PACIFIC PALISADES (CBSLA) — Growing tensions between the United States and Iran abroad might be starting to impact Iranian American families domestically.

Darian Vaziri, a 21-year-old man from Pacific Palisades, said he and his family were held for hours at the United States-Canada border.

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“We’re all American citizens,” Vaziri said.

But, Vaziri said, that did not stop U.S. Border Patrol agents from questioning his family after they returned to Seattle from a short trip to Vancouver, British Columbia.

“It was obviously a safety precaution, because of what’s going on,” he said. “But I think it was just extreme.”

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Vaziri and his sister are both college students, born and raised in Los Angeles. Their parents were born in Iran.

“They’ve been in America for decades,” Vaziri said. “They’re American citizens.”

Vaziri’s father went to the University of Southern California and the University of California Los Angeles. He’s a dentist in Pacific Palisades.

The family has planted deep roots in America, spending the holidays together in Seattle. But it was after a short trip that the family was stopped as they returned at a border crossing in Blaine, Washington.

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“They took our passports and our keys,” Vaziri said.

He said the family was then held in a room with other Iranians — including children Vaziri said looked scared.

“It’s a little bit alarming,” he said. “They didn’t realize they were in there because their parents are from Iran, and that’s considered a threat right now.”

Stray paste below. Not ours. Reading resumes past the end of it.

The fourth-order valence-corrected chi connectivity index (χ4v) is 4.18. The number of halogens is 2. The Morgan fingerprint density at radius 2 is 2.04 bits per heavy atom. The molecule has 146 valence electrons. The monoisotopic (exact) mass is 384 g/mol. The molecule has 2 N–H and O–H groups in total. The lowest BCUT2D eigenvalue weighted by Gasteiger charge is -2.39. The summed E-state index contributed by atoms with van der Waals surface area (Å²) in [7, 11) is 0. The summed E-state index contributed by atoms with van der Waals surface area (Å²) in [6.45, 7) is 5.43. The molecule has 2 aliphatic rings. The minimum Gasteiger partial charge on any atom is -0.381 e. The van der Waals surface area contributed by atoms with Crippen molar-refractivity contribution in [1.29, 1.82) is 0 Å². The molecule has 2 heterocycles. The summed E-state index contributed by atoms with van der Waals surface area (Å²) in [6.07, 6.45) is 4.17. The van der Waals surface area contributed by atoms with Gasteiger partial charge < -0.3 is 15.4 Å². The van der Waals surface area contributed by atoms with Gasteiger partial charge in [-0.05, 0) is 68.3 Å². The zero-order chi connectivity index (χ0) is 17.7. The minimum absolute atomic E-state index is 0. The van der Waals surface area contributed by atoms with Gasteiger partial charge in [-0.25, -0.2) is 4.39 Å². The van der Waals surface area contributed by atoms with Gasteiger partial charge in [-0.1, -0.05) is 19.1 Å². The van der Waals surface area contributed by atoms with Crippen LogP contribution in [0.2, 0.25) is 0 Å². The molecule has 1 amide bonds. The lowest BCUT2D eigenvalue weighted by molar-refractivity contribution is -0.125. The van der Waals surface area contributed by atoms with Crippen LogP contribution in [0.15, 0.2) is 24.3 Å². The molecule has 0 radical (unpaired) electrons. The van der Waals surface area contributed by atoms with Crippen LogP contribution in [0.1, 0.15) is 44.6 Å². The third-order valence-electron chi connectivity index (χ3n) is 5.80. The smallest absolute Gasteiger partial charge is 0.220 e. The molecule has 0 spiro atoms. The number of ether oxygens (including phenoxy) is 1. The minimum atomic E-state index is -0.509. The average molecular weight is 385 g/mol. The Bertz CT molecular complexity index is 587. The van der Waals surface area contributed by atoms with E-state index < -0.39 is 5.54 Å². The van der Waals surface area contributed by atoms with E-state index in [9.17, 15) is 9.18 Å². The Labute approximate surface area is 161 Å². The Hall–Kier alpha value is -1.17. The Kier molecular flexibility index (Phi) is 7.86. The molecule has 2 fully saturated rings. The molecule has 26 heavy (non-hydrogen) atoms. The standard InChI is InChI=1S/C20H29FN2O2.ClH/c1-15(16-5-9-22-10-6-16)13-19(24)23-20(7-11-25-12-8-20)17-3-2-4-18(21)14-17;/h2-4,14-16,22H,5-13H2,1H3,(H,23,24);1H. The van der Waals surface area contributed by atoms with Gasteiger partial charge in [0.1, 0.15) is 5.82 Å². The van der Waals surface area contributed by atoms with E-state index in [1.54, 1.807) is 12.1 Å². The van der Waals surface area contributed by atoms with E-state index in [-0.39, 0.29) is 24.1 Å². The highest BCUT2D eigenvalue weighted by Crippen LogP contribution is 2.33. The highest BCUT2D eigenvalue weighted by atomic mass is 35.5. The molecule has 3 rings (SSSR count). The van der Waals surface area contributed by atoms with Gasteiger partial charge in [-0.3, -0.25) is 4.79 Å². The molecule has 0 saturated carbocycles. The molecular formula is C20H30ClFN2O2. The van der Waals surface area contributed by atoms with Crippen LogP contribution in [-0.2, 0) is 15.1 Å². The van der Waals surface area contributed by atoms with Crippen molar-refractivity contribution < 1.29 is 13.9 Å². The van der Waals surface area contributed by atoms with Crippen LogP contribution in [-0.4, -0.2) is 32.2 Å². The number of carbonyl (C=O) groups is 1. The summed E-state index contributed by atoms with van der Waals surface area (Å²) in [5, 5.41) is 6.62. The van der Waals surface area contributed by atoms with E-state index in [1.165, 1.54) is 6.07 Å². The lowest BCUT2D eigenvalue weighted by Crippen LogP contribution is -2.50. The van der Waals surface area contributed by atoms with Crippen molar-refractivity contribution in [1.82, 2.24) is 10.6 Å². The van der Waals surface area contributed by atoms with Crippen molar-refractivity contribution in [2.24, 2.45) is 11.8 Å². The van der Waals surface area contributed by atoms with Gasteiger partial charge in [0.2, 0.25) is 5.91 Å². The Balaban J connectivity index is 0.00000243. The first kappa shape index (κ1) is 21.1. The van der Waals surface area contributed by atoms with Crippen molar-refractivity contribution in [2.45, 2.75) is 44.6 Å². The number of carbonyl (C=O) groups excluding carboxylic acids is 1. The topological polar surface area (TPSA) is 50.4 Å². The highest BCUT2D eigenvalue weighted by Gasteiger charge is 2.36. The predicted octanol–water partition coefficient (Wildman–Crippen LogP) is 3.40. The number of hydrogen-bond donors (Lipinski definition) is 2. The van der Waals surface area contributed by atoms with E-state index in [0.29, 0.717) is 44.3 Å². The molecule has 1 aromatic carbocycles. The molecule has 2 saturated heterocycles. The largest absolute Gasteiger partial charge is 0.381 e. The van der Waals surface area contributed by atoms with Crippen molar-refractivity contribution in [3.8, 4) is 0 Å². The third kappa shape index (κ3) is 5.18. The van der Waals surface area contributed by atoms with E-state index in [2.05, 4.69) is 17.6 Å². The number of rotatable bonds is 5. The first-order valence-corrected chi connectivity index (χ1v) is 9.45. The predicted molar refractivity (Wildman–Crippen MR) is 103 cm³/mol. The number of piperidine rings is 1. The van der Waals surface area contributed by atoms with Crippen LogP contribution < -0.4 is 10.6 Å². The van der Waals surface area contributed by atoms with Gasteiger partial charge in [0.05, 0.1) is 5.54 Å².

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Vaziri said he and his sister were asked whether they were Iranian citizens and if they had Iranian passports. They both answered no.

But, Vaziri said, his parents were asked a number of questions about their family and military service. After more than four hours, the family was released.

“They gave us our passports back and our keys and said, ‘Yeah, OK, you’re free to go,'” Vaziri said. “No explanation.”

The questioning could be fallout from the killing of Quassem Soleimani, though a Customs and Border Patrol spokesperson denied Iranians were delayed due to their national origin.

A statement sent Monday night by CBP said wait times at port of entries can fluctuate based on a number of factors.

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“Processing times are the result of the current circumstances, including staffing levels, volume of traffic, and threat posture,” the statement said. “At the Blaine POE, wait times increased to an average of two hours on Saturday evening, although some travelers experienced wait times of up to four hours due to increased volume and reduced staff during the holiday season. … CBP does not discriminate based on religion, race, ethnicity, or sexual orientation.”